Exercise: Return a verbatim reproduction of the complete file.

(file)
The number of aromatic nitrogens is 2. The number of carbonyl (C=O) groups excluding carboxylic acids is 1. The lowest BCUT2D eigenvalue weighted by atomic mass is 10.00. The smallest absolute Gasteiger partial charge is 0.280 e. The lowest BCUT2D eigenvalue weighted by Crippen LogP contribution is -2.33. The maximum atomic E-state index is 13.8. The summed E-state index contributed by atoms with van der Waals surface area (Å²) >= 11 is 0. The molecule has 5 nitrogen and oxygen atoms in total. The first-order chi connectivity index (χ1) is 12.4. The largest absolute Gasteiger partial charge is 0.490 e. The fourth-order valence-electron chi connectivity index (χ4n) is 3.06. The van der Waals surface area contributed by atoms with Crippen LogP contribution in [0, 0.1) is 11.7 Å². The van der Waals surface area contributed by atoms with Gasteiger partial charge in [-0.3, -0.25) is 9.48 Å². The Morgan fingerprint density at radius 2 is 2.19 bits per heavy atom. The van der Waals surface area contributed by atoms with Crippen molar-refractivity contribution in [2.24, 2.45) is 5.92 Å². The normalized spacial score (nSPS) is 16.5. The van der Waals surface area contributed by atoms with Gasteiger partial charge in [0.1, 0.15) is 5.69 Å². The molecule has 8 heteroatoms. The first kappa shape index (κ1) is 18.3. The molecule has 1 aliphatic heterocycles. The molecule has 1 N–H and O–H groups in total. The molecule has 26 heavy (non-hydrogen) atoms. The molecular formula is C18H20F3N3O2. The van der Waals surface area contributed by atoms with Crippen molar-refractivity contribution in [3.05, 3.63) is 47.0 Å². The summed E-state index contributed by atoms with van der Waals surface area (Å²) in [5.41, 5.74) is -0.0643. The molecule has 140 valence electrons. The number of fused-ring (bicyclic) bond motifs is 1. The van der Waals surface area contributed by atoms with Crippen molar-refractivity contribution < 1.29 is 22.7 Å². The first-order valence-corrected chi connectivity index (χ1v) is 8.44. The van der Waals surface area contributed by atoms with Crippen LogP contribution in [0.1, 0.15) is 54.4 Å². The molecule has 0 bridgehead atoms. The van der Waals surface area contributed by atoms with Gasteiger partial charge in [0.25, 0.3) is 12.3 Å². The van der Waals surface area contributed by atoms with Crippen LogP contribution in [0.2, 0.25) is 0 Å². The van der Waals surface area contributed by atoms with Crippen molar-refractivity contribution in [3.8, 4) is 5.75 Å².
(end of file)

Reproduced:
The number of aromatic nitrogens is 2. The number of carbonyl (C=O) groups excluding carboxylic acids is 1. The lowest BCUT2D eigenvalue weighted by atomic mass is 10.00. The smallest absolute Gasteiger partial charge is 0.280 e. The lowest BCUT2D eigenvalue weighted by Crippen LogP contribution is -2.33. The maximum atomic E-state index is 13.8. The summed E-state index contributed by atoms with van der Waals surface area (Å²) >= 11 is 0. The molecule has 5 nitrogen and oxygen atoms in total. The first-order chi connectivity index (χ1) is 12.4. The largest absolute Gasteiger partial charge is 0.490 e. The fourth-order valence-electron chi connectivity index (χ4n) is 3.06. The van der Waals surface area contributed by atoms with Crippen LogP contribution in [0, 0.1) is 11.7 Å². The van der Waals surface area contributed by atoms with Gasteiger partial charge in [-0.3, -0.25) is 9.48 Å². The Morgan fingerprint density at radius 2 is 2.19 bits per heavy atom. The van der Waals surface area contributed by atoms with Crippen molar-refractivity contribution in [2.24, 2.45) is 5.92 Å². The normalized spacial score (nSPS) is 16.5. The van der Waals surface area contributed by atoms with Gasteiger partial charge in [0.1, 0.15) is 5.69 Å². The molecule has 8 heteroatoms. The first kappa shape index (κ1) is 18.3. The molecule has 1 aliphatic heterocycles. The molecule has 1 N–H and O–H groups in total. The molecule has 26 heavy (non-hydrogen) atoms. The molecular formula is C18H20F3N3O2. The van der Waals surface area contributed by atoms with Crippen molar-refractivity contribution in [3.05, 3.63) is 47.0 Å². The summed E-state index contributed by atoms with van der Waals surface area (Å²) in [5.41, 5.74) is -0.0643. The molecule has 140 valence electrons. The number of fused-ring (bicyclic) bond motifs is 1. The van der Waals surface area contributed by atoms with Crippen molar-refractivity contribution < 1.29 is 22.7 Å². The first-order valence-corrected chi connectivity index (χ1v) is 8.44. The van der Waals surface area contributed by atoms with Crippen LogP contribution in [0.1, 0.15) is 54.4 Å². The molecule has 0 bridgehead atoms. The van der Waals surface area contributed by atoms with Gasteiger partial charge in [0.25, 0.3) is 12.3 Å². The van der Waals surface area contributed by atoms with Crippen LogP contribution in [0.2, 0.25) is 0 Å². The van der Waals surface area contributed by atoms with Crippen molar-refractivity contribution in [3.8, 4) is 5.75 Å².